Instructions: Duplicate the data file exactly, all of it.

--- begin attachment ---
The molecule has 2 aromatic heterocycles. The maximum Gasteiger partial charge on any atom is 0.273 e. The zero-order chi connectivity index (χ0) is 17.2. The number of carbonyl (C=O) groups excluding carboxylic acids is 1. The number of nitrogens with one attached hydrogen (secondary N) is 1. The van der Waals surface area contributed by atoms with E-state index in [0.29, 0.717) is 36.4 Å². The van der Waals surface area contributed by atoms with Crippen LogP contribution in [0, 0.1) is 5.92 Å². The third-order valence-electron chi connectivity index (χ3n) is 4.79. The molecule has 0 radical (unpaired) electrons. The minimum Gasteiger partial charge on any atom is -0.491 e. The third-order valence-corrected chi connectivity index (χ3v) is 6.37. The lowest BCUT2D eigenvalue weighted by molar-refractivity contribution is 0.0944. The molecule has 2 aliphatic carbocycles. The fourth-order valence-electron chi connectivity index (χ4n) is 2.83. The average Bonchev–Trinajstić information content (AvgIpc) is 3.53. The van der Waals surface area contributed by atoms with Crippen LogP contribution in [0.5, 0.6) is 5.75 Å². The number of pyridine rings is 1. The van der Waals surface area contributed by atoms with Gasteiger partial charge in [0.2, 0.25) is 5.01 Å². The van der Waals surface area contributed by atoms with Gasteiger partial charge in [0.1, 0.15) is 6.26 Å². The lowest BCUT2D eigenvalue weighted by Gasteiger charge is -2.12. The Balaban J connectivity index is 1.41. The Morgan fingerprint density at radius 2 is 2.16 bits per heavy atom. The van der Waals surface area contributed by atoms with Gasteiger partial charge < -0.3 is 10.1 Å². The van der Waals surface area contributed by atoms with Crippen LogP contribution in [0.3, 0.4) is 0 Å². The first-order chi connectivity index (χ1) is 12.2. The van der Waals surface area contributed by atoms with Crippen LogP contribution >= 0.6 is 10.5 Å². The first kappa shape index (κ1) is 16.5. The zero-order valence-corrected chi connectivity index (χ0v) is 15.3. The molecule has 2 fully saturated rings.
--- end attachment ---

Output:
The molecule has 2 aromatic heterocycles. The maximum Gasteiger partial charge on any atom is 0.273 e. The zero-order chi connectivity index (χ0) is 17.2. The number of carbonyl (C=O) groups excluding carboxylic acids is 1. The number of nitrogens with one attached hydrogen (secondary N) is 1. The van der Waals surface area contributed by atoms with E-state index in [0.29, 0.717) is 36.4 Å². The van der Waals surface area contributed by atoms with Crippen LogP contribution in [0, 0.1) is 5.92 Å². The third-order valence-electron chi connectivity index (χ3n) is 4.79. The molecule has 0 radical (unpaired) electrons. The minimum Gasteiger partial charge on any atom is -0.491 e. The third-order valence-corrected chi connectivity index (χ3v) is 6.37. The lowest BCUT2D eigenvalue weighted by molar-refractivity contribution is 0.0944. The molecule has 2 aliphatic carbocycles. The fourth-order valence-electron chi connectivity index (χ4n) is 2.83. The average Bonchev–Trinajstić information content (AvgIpc) is 3.53. The van der Waals surface area contributed by atoms with Crippen LogP contribution in [0.5, 0.6) is 5.75 Å². The number of pyridine rings is 1. The van der Waals surface area contributed by atoms with Gasteiger partial charge in [0.2, 0.25) is 5.01 Å². The van der Waals surface area contributed by atoms with Gasteiger partial charge in [0.1, 0.15) is 6.26 Å². The lowest BCUT2D eigenvalue weighted by Gasteiger charge is -2.12. The Balaban J connectivity index is 1.41. The Morgan fingerprint density at radius 2 is 2.16 bits per heavy atom. The van der Waals surface area contributed by atoms with Gasteiger partial charge < -0.3 is 10.1 Å². The van der Waals surface area contributed by atoms with Crippen LogP contribution in [0.3, 0.4) is 0 Å². The first-order chi connectivity index (χ1) is 12.2. The van der Waals surface area contributed by atoms with Crippen LogP contribution >= 0.6 is 10.5 Å². The first kappa shape index (κ1) is 16.5. The zero-order valence-corrected chi connectivity index (χ0v) is 15.3. The molecule has 2 fully saturated rings.